If you have looked at a particular job/industry and found a criminology degree is a common path then perhaps its worth considering.

But given your concerns about having difficulty taking in information from a college course, I would approach this with caution, and thoroughly research & think this through before making any decisions.
Yeah very true, I don’t want to leave a college course to end up failing/not getting into a uni course I’d like to do!
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Anonymous #1
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(Original post by StriderHort)
I can only assume you've only started in the last month or so? These skills take time, and you're there to learn and learn how to learn at the same time, not so much show off what you already know.

TBH I felt the same starting Horticulture. I came from working in amenity horticulture ie garden & park maintenance but I was suddenly surrounded by people, mostly a bit older, with lots of existing experience in their own gardens and existing plant knowledge, so they can rattle off the names of 100's of the damn things just by looking at them (likewise i imagine you'll have people that have basically grown up around animals and know an intimidating amount already).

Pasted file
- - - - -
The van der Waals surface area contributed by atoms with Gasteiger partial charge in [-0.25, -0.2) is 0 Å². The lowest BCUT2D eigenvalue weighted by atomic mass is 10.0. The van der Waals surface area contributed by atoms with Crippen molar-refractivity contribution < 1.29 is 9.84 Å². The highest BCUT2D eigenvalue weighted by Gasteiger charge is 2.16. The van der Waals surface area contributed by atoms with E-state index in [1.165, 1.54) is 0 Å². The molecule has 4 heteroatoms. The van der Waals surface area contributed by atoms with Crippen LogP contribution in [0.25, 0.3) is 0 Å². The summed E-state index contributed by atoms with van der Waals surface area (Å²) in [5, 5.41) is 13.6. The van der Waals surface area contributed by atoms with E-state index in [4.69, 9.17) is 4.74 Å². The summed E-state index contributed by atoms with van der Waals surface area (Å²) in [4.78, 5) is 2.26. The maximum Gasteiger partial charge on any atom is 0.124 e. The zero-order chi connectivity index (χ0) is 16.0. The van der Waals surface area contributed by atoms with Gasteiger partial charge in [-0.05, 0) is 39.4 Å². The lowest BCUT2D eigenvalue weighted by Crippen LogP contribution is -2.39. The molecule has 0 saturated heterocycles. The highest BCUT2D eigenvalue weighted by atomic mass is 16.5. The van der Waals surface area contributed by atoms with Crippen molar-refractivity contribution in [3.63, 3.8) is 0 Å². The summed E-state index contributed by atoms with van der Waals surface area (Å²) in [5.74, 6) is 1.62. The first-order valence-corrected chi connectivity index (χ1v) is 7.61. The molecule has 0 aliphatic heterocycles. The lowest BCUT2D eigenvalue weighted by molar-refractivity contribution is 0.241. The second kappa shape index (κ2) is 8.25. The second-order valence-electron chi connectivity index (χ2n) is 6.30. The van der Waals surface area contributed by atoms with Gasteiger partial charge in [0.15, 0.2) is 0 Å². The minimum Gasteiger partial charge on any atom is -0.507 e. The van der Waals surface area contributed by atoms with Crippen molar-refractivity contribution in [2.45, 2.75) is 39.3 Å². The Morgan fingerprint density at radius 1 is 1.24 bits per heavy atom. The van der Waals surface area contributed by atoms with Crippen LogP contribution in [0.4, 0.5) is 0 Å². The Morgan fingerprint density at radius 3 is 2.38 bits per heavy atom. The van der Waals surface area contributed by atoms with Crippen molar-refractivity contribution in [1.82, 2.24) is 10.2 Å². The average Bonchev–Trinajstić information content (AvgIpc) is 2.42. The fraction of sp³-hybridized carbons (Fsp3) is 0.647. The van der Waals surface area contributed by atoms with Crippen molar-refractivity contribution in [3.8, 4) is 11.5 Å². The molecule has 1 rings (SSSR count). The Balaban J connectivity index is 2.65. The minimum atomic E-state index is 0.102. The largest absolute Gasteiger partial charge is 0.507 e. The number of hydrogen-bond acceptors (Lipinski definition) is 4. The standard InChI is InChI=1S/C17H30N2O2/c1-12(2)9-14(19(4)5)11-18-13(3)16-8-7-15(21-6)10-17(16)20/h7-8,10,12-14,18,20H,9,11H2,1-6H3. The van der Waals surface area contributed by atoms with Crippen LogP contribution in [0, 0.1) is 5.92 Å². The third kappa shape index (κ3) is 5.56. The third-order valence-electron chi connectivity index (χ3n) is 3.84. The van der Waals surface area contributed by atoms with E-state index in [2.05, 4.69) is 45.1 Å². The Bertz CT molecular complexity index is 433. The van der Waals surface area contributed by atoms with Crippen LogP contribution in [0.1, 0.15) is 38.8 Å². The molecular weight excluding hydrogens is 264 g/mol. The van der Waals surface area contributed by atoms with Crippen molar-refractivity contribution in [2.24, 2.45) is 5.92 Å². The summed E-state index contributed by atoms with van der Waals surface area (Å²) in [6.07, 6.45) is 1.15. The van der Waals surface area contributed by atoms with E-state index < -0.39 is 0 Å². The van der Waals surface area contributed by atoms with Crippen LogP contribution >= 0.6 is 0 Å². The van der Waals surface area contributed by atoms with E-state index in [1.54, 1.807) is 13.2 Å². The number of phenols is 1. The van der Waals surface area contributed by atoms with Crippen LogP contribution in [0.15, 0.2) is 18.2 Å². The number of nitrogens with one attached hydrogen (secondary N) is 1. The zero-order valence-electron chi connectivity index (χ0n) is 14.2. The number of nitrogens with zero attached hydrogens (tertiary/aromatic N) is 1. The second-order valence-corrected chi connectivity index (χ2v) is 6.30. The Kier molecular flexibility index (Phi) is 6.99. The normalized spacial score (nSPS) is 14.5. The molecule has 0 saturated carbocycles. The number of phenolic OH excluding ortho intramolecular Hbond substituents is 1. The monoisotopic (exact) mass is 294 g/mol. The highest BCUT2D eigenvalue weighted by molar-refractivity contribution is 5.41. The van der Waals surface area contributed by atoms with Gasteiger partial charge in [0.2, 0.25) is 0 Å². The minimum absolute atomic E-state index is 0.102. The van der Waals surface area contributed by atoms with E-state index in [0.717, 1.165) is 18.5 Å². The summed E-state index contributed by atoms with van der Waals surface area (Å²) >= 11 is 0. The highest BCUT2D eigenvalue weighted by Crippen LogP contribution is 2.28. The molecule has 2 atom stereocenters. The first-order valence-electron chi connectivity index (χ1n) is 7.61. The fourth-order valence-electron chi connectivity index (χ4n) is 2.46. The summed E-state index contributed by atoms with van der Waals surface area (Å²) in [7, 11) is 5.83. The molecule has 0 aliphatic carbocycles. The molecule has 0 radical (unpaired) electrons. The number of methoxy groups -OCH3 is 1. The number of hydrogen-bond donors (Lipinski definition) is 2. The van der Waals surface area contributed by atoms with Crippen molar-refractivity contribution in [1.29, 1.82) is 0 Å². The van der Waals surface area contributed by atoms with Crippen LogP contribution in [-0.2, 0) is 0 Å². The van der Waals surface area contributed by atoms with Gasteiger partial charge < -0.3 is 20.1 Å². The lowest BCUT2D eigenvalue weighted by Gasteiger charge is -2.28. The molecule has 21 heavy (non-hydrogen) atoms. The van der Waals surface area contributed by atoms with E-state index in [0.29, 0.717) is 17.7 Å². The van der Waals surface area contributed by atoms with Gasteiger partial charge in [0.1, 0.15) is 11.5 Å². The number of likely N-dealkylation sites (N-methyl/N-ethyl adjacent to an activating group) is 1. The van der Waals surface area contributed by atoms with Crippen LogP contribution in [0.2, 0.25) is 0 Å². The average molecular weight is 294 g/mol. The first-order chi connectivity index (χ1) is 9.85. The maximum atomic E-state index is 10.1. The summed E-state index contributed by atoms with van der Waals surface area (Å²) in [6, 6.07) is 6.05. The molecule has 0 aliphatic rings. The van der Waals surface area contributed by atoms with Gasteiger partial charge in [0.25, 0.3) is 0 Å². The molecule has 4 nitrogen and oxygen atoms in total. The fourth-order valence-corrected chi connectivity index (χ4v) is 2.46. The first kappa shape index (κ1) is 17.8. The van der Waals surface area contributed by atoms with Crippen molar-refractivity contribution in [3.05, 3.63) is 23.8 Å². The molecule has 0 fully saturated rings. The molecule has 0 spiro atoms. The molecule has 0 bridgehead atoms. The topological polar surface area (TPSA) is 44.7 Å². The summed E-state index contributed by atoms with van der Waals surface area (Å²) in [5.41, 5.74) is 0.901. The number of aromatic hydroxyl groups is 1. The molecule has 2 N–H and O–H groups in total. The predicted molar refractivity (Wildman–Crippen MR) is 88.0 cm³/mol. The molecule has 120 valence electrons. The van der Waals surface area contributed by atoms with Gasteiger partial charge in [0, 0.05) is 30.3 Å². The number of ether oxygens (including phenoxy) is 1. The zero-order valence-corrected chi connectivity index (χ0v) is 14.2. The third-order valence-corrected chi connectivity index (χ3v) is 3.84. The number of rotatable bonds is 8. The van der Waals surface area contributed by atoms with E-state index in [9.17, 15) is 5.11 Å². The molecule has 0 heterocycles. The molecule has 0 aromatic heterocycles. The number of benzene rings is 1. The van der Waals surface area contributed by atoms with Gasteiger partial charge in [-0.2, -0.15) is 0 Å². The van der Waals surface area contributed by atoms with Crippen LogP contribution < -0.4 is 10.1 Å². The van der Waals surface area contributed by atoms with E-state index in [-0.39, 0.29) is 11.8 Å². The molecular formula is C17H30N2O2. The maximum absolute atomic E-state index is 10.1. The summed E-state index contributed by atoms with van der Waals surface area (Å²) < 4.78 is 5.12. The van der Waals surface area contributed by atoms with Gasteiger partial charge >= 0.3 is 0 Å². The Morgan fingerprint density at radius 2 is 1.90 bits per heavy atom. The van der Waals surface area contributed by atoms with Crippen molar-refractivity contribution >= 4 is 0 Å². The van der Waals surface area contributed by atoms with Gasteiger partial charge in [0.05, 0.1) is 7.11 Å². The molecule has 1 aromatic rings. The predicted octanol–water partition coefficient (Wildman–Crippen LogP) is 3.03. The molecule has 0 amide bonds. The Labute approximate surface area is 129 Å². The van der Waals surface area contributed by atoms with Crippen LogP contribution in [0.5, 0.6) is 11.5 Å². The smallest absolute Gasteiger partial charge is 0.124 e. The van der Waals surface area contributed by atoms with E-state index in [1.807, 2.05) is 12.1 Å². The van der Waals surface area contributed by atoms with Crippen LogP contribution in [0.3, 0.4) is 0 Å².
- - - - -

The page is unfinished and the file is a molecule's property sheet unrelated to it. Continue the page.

At first I was very much one of the few shrugging and finding it really hard to take in and kept feeling i was missing stuff and letting myself down. In the end it wasn't magic, i just took some time to learn some skills and catch up, tbh in the end i was prob the most successful student in the group in term of progression and grades over the years, and you really wouldn't have thought it to look at the impotent feeling mess i was the first month or so.